A Season for Cranberry and Reasons to Eat Them
~ January 1999 No.63 ~
Cranberries traditionally have had their place as a condiment that accompanies turkey in many North American house holds. Mysteriously these red berries would appear in bowls handed around the table at Thanksgiving and Christmas meals, and would they disappear for another ten months. Then came the era of cranberry drink. It tasted sour and had an acquired taste, but more and more it found its way into shopping baskets because it added “such a nice colour” to a drink or punch.
Like so many fruits and vegetables that make up a good diet, researchers have found that cranberries may be good for health. This comes as good news to the over six million Americans, mainly women, who suffer from urinary tract infections. Bacteriuria (literally means bacteria -in this case harmful- in the urine) is common among elderly women both in and out of institutions. Recurrent urinary tract infection is particularly common in patients who suffer from incontenence.
A recently published article describes how older women who were at risk of developing urinary tract infection were asked to consume 300 mL of a cranberry juice cocktail every day for six months. The study was a well designed double blind protocol in which neither the subjects nor the researchers monitoring the subjects knew who was receiving which treatment (cranberry or look alike, taste alike placebo). Urinary tract infection was reduced in the group which was receiving the cranberry juice.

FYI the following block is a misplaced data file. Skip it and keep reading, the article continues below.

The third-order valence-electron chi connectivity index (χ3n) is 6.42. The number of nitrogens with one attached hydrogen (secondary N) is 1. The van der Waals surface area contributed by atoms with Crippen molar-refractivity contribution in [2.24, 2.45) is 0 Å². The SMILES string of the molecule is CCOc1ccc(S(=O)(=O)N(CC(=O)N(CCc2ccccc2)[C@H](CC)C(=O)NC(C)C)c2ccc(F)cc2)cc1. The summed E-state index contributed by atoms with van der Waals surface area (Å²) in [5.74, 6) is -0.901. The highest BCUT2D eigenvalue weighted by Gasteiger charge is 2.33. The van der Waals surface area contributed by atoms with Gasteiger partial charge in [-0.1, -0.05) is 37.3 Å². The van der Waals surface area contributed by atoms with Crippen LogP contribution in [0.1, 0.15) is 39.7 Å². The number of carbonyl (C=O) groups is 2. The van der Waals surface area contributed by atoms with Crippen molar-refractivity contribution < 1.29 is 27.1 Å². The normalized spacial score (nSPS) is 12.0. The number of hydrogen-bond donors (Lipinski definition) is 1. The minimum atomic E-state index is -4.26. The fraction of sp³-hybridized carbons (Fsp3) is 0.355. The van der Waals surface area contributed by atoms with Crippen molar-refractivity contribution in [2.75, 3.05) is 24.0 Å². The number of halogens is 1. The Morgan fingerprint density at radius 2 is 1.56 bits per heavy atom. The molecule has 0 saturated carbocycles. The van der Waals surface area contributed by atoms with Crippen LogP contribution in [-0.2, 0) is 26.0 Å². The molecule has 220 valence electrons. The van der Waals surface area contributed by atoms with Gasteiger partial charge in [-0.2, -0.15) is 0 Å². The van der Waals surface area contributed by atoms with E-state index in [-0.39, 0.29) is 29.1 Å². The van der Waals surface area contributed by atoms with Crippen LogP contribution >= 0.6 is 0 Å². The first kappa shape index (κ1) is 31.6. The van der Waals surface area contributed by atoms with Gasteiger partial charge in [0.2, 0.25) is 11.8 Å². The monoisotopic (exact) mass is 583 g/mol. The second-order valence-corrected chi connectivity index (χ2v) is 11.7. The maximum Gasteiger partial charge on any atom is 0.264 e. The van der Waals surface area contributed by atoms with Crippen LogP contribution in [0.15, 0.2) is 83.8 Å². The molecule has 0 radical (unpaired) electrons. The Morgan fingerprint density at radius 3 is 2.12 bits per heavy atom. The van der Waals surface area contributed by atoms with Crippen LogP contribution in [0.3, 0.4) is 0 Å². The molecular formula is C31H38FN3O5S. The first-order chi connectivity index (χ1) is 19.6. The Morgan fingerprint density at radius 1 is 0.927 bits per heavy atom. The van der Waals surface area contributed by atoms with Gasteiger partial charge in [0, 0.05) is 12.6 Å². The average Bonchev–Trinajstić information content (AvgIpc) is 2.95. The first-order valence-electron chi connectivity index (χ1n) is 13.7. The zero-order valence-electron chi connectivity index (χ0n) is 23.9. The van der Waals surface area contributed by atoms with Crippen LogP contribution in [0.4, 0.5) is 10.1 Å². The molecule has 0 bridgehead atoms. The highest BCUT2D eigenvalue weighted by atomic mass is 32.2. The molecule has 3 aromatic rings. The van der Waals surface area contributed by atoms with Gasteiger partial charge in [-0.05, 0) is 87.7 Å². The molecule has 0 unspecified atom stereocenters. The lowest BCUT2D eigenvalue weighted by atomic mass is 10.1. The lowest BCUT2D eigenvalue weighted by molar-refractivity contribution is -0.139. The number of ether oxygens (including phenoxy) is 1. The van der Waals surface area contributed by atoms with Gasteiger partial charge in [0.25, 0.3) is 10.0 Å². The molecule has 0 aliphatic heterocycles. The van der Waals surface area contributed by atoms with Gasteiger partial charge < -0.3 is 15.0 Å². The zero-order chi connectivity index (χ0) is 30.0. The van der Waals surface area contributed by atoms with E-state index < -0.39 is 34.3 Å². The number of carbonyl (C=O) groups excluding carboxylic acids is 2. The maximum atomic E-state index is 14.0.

Bacteriuria was noted in 28% of urine samples in the placebo group and in 15% of the cranberry group. The difference was only found in samples taken after the first month of the study, and was sustained thereafter. Like so many other foods that are good for health, it appears that a daily dose is needed to provide ongoing benefits.
Researchers have looked for constituents in cranberry juice which might explain how the juice protects against bacterial infection. It is becoming clear that the effect is related to how bacteria attach themselves to tissues in the body. In this case, sugars in cranberry juice appear to be able to prevent bacteria from adhering to the bladder wall. They can't stick, are flushed out and, therefore, can't cause problems.
The scientific explanations as to why a particular food has a beneficial effect on health are often very complex. "Does it work?" is always the first question asked. It would appear that in the case of cranberries, they do reduce bacteriuria. So make sure you have cranberry sauce to accompany that holiday turkey.
|Botanical name:||genus Vaccinium, family Ericaceae; large or American cranberry V. mcrocarpon|
|Major growing areas:||Canadian province of Quebec, northeastern United States|
|Nutrient content:||(per 1 cup) energy 144 kcal, vitamin C 90 mg, vitamin A 10 IU, potassium 46 mg|
Prevention of recurrent urinary-tract infections in women.
Lancet 1999; 353: 7-8